Breyer’s work on the court will conclude with the publication of the remaining comments for the term and possibly with the publication of some new admissible cases for the next term. Jackson will be sworn in at a private ceremony at the Supreme Court that will be broadcast live on The Washington Post’s home page. Breyer and Chief Justice John G. Roberts Jr. would fulfill the oaths that Jackson had to take.
Breyer sent a letter to Biden on Wednesday, saying he plans to end his service in the high court at noon.
“You have nominated and the United States Senate has confirmed Ketanji Brown Jackson Emeritus to succeed me in office and I understand that she is ready to take the required oaths to begin serving as an honorary officer. as the 116th member of this court,” wrote Breyer, who hired Jackson as secretary for the 1999-2000 term.
Breyer added, “I am honored to join as judge in the effort to uphold our Constitution and the Rule of Law.”
Jackson will become the first black woman to serve on the Supreme Court, and her U.S. Court of Appeals upgrade to the DC Circuit will mean the Supreme Court will have four female justices for the first time. of its nine members. She will serve alongside Judges Sonia Sotomayor, Elena Kagan and Amy Coney Barrett.
Jackson would be only the third African-American justice, after Thurgood Marshall, who died in 1993, and Clarence Thomas, the longest serving justice of the court. With Breyer’s retirement, 74-year-old Thomas will also become the court’s oldest justice.
New judges usually take the oath and start work as quickly as possible. Although the court will no longer hear oral arguments until a new term begins in October, Jackson will immediately be eligible to hear urgent petitions that have become part of the public domain. the growing work of the court. She has hired four secretaries and will begin handling the decision whether to grant additional cases to court records.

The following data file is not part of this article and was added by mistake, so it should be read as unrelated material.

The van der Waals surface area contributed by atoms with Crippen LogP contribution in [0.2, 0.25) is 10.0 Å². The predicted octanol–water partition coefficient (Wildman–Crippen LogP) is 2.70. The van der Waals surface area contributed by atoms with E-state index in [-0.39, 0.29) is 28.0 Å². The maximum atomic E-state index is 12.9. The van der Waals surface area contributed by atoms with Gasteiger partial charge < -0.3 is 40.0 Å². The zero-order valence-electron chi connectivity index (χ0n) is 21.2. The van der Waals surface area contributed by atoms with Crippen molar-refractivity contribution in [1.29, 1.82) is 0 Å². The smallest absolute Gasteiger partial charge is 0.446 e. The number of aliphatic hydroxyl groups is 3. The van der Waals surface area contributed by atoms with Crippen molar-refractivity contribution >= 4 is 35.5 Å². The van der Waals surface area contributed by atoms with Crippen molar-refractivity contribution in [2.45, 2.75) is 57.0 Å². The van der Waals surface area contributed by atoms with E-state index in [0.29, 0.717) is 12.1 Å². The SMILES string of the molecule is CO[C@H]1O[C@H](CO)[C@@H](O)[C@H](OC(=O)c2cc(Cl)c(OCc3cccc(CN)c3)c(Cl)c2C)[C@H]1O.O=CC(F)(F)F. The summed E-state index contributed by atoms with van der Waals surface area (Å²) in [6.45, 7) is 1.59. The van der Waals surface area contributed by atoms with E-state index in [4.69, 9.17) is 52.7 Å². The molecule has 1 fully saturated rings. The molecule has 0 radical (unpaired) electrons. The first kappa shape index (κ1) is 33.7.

She has not heard the cases on the appeals court since Biden announced her nomination in February. She kept a low profile, making few appearances to speak about mentoring and speaking at the graduation of one of her daughters from Georgetown Day School in Washington.
She also gave an interview with The Postwhere she talks about the importance of being nominated and the responsibility she feels.
“A lot of people are watching and seeing this as an open door for other people,” Jackson said in a May interview. “I know in the past I’ve felt, ‘God, I really have to do well here for others to have this opportunity.’ That I might be the first, but I don’t want to be the last, and my role is to make sure I leave a good impression that others can follow.”
She joins a court divided by stark ideological differences and a liberal minority who responded to the court’s overturned decision. Roe v. Wade with a wide dissent and criticism.
“I am an optimist by nature,” Jackson said in the interview. “I will approach this by bringing that and my experience as a judge, my experience as a person in the world, and my interest in making it successful work.”